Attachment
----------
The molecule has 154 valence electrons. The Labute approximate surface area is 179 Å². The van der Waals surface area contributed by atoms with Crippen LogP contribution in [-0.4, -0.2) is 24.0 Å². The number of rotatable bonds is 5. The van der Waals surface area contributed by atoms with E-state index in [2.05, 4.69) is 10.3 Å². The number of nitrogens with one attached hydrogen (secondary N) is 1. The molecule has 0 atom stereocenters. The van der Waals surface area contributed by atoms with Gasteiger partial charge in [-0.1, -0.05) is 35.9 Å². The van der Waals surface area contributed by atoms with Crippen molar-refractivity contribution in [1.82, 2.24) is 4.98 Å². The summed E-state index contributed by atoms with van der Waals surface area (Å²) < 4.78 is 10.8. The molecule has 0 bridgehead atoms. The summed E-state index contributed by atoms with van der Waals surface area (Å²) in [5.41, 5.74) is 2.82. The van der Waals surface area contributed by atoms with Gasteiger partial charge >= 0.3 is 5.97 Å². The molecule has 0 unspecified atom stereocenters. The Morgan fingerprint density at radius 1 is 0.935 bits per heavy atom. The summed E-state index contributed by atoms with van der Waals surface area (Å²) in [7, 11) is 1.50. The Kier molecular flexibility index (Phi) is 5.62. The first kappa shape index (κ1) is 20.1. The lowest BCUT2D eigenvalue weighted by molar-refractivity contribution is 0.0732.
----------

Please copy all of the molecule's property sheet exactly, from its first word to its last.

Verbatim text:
The molecule has 154 valence electrons. The Labute approximate surface area is 179 Å². The van der Waals surface area contributed by atoms with Crippen LogP contribution in [-0.4, -0.2) is 24.0 Å². The number of rotatable bonds is 5. The van der Waals surface area contributed by atoms with E-state index in [2.05, 4.69) is 10.3 Å². The number of nitrogens with one attached hydrogen (secondary N) is 1. The molecule has 0 atom stereocenters. The van der Waals surface area contributed by atoms with Gasteiger partial charge in [-0.1, -0.05) is 35.9 Å². The van der Waals surface area contributed by atoms with Crippen molar-refractivity contribution in [1.82, 2.24) is 4.98 Å². The summed E-state index contributed by atoms with van der Waals surface area (Å²) < 4.78 is 10.8. The molecule has 0 bridgehead atoms. The summed E-state index contributed by atoms with van der Waals surface area (Å²) in [5.41, 5.74) is 2.82. The van der Waals surface area contributed by atoms with Gasteiger partial charge >= 0.3 is 5.97 Å². The molecule has 0 unspecified atom stereocenters. The Morgan fingerprint density at radius 1 is 0.935 bits per heavy atom. The summed E-state index contributed by atoms with van der Waals surface area (Å²) in [7, 11) is 1.50. The Kier molecular flexibility index (Phi) is 5.62. The first kappa shape index (κ1) is 20.1. The lowest BCUT2D eigenvalue weighted by molar-refractivity contribution is 0.0732.